Sexual feeling: Should prostitution be illegal in the UK?


In some countries, like Sweden, prostitution is now completely illegal.


By Jordan O’Brien

Way back in the time of the Aztecs, a place called ‘Cihucalli’, which literally means House of Women, became a legalised place where women offered to service men.

Even the Babylonian’s were getting in on the action, having sex with foreigners as a sign of hospitality for a symbolic price.

But opinions towards prostitution are very much changing, with many countries either completely outlawing it or regulating it.

Here in the UK, it’s currently completely legal to be and to buy a prostitute. However the industry isn’t regulated like in other countries, such as the Netherlands. We do have some stringent laws in place, mainly to protect the people involved. So running a brothel or forcing a person into prostitution are both very much illegal.

Elsewhere in Europe it is now completely illegal. An example of which is Sweden.

The law in Sweden is a little more complicated than simply making prostitution illegal, with the Government penalising users of prostitutes, not the prostitutes themselves.

I headed to Sweden to find out how well the law was working in the country, which is often considered to have one of the highest standards of living in the world.

In Sweden I met with a member of the Government from the Moderate Party, who previously opposed the policy.

She said: “It’s been illegal for a while now and a report was commissioned which stated that the policy is working, and that’s great.”

“Prostitution is a major social issue and I believe it damages the social fabric of Sweden, and the Swedish people,” she added.

“There has been a switch from the typical street corner to the internet but it’s not happening anymore in Sweden than it is in other countries which have taken the same action.”

Many Swedes seem to support the law, with polls suggesting some 71% of the population in favour. That number is growing further amongst the young adult population.

While in Sweden I wanted to know what it was like to be a prostitute in a country where your job is a criminal offence.

It may have taken hours scouring the internet but I finally came across a person willing to talk, which was somewhat of a surprise given that it was a 16-year-old boy. He had resorted to prostitution as a way of financing his expensive habits, which include online gaming, consumer electronics and partying.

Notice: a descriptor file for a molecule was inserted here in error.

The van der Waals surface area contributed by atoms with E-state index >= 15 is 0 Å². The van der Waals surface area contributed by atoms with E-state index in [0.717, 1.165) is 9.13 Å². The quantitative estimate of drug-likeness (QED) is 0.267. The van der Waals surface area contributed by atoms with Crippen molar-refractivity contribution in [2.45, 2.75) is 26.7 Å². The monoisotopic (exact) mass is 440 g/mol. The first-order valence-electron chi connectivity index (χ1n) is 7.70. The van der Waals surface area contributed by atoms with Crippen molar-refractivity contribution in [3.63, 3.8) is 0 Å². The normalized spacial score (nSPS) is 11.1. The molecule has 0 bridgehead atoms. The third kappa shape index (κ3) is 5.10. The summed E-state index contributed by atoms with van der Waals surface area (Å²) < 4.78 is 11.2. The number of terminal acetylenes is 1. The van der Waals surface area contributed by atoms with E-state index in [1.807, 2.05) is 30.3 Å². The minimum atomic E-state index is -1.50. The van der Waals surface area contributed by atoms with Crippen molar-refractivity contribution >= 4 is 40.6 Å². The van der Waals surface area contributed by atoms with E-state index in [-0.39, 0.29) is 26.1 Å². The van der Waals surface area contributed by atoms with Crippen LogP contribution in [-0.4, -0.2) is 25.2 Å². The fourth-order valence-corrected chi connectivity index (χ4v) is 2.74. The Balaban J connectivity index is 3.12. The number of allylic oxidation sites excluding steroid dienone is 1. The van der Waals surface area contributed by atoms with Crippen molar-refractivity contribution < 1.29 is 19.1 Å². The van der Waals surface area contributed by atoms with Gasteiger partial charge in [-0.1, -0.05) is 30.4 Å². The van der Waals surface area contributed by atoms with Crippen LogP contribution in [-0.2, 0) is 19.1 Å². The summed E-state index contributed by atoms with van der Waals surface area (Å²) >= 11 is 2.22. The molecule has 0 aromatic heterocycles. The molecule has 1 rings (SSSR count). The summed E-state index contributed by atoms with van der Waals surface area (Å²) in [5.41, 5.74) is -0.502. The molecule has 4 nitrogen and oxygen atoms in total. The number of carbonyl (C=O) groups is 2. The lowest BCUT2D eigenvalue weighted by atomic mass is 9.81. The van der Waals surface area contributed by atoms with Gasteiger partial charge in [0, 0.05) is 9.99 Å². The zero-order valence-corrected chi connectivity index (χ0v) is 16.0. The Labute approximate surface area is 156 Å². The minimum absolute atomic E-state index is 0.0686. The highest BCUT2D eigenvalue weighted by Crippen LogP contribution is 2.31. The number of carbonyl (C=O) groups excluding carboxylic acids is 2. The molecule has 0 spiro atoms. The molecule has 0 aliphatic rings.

The boy, named Marcus, hadn’t seen a decrease in the amount of clients who wanted to see him, but admitted that it’s very rare that a Swedish national will utilise his services.

“I have slept with many men, all aged between 18 and 75, many tourists,” he said.

Marcus told me that he has a loving boyfriend but could never admit his illegal activity, in fear that he will leave him.

“I believe him to be the love of my life, it’ll be devastating,” he said.

Could this be a sign of the damaging consequences of prostitution?

Cherie Wilby, 43, from London, believes that the UK should follow the likes of Sweden and Norway in making prostitution illegal.

“I believe the Government is already on track to make this decision. With the Policing and Crime Act of 2009 they already made it illegal to pay for someone who is forced into prostitution,” she said.

“But I think it can go further, much further. I think no one chooses to do prostitution. Even the desperate need for money is forcing them into it. It’s damn right exploitation of women.”

Public opinion to prostitution is rather varied in the UK, with just over 50% agreeing that it should be criminalised. However that figure, like in Sweden, once again rises for people aged 18-24, with 65% believing it should be made illegal.

Many people may want prostitution to be outlawed here in the UK, but one person who doesn’t is Alice Camberwell who has long supported the legalisation of prostitution.

“Why should we persecute people who may be vulnerable,” she said. “That sounds absurd to me.”

She said that she believes that instead of persecuting these people the Government should try and help them do their profession safely.

“Having regulated prostitution is the way forward – it was for Amsterdam, it will be for this country and every other country,” she added.

She also had advice for people who may have taken up prostitution in the UK but do not quite understand the laws revolving around prostitution.

“The best thing you can do to avoid mixing yourself up in all kinds of trouble is to keep a low profile.

“The less people know about your activities the less likely someone is going to come sniffing around, and it has the added bonus that you won’t be judged.

“What you do with your body is your own business, not anyone else’s.”

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